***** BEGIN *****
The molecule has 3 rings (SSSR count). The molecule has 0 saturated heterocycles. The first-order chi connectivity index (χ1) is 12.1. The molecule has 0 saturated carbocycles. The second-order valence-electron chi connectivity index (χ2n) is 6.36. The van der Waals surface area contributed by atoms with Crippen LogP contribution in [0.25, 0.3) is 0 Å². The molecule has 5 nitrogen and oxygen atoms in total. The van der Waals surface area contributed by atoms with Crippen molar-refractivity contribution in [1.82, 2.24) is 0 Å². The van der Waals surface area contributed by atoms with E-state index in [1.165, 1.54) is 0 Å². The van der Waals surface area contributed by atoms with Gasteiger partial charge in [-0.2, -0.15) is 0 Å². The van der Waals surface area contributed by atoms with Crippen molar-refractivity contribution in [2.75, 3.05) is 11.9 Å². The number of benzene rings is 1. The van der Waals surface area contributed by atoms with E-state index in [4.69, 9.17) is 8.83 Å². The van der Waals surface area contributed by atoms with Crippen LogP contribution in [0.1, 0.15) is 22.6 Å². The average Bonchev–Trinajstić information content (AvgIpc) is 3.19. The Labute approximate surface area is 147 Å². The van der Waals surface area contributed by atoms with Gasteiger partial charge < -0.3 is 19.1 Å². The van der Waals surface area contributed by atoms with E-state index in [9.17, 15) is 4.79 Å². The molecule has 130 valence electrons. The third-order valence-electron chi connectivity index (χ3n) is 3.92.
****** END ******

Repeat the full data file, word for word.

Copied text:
The molecule has 3 rings (SSSR count). The molecule has 0 saturated heterocycles. The first-order chi connectivity index (χ1) is 12.1. The molecule has 0 saturated carbocycles. The second-order valence-electron chi connectivity index (χ2n) is 6.36. The van der Waals surface area contributed by atoms with Crippen LogP contribution in [0.25, 0.3) is 0 Å². The molecule has 5 nitrogen and oxygen atoms in total. The van der Waals surface area contributed by atoms with Crippen molar-refractivity contribution in [1.82, 2.24) is 0 Å². The van der Waals surface area contributed by atoms with E-state index in [1.165, 1.54) is 0 Å². The van der Waals surface area contributed by atoms with Gasteiger partial charge in [-0.2, -0.15) is 0 Å². The van der Waals surface area contributed by atoms with Crippen molar-refractivity contribution in [2.75, 3.05) is 11.9 Å². The number of benzene rings is 1. The van der Waals surface area contributed by atoms with E-state index in [4.69, 9.17) is 8.83 Å². The van der Waals surface area contributed by atoms with Crippen LogP contribution in [0.1, 0.15) is 22.6 Å². The average Bonchev–Trinajstić information content (AvgIpc) is 3.19. The Labute approximate surface area is 147 Å². The van der Waals surface area contributed by atoms with Gasteiger partial charge < -0.3 is 19.1 Å². The van der Waals surface area contributed by atoms with E-state index in [9.17, 15) is 4.79 Å². The molecule has 130 valence electrons. The third-order valence-electron chi connectivity index (χ3n) is 3.92.